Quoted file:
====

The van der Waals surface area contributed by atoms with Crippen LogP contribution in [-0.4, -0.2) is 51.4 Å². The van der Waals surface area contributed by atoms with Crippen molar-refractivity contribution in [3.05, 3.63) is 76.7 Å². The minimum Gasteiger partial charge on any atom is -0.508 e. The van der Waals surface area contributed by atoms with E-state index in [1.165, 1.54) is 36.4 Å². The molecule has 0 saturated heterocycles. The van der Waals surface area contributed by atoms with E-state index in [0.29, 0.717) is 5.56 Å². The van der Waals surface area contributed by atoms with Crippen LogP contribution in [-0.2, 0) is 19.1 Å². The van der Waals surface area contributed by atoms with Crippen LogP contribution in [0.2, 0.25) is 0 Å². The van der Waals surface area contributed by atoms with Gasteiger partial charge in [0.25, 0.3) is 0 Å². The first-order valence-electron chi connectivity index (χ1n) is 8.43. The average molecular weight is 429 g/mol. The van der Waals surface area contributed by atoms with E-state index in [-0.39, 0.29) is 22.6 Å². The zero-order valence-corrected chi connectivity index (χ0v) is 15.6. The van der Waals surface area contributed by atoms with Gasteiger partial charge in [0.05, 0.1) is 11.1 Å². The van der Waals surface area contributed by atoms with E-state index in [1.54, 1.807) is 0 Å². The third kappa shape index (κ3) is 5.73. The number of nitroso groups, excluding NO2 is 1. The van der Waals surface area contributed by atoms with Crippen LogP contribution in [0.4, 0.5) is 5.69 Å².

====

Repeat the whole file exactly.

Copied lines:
The van der Waals surface area contributed by atoms with Crippen LogP contribution in [-0.4, -0.2) is 51.4 Å². The van der Waals surface area contributed by atoms with Crippen molar-refractivity contribution in [3.05, 3.63) is 76.7 Å². The minimum Gasteiger partial charge on any atom is -0.508 e. The van der Waals surface area contributed by atoms with E-state index in [1.165, 1.54) is 36.4 Å². The molecule has 0 saturated heterocycles. The van der Waals surface area contributed by atoms with E-state index in [0.29, 0.717) is 5.56 Å². The van der Waals surface area contributed by atoms with Crippen LogP contribution in [-0.2, 0) is 19.1 Å². The van der Waals surface area contributed by atoms with Crippen LogP contribution in [0.2, 0.25) is 0 Å². The van der Waals surface area contributed by atoms with Gasteiger partial charge in [0.25, 0.3) is 0 Å². The first-order valence-electron chi connectivity index (χ1n) is 8.43. The average molecular weight is 429 g/mol. The van der Waals surface area contributed by atoms with E-state index in [-0.39, 0.29) is 22.6 Å². The zero-order valence-corrected chi connectivity index (χ0v) is 15.6. The van der Waals surface area contributed by atoms with Gasteiger partial charge in [0.05, 0.1) is 11.1 Å². The van der Waals surface area contributed by atoms with E-state index in [1.54, 1.807) is 0 Å². The third kappa shape index (κ3) is 5.73. The number of nitroso groups, excluding NO2 is 1. The van der Waals surface area contributed by atoms with Crippen LogP contribution in [0.4, 0.5) is 5.69 Å².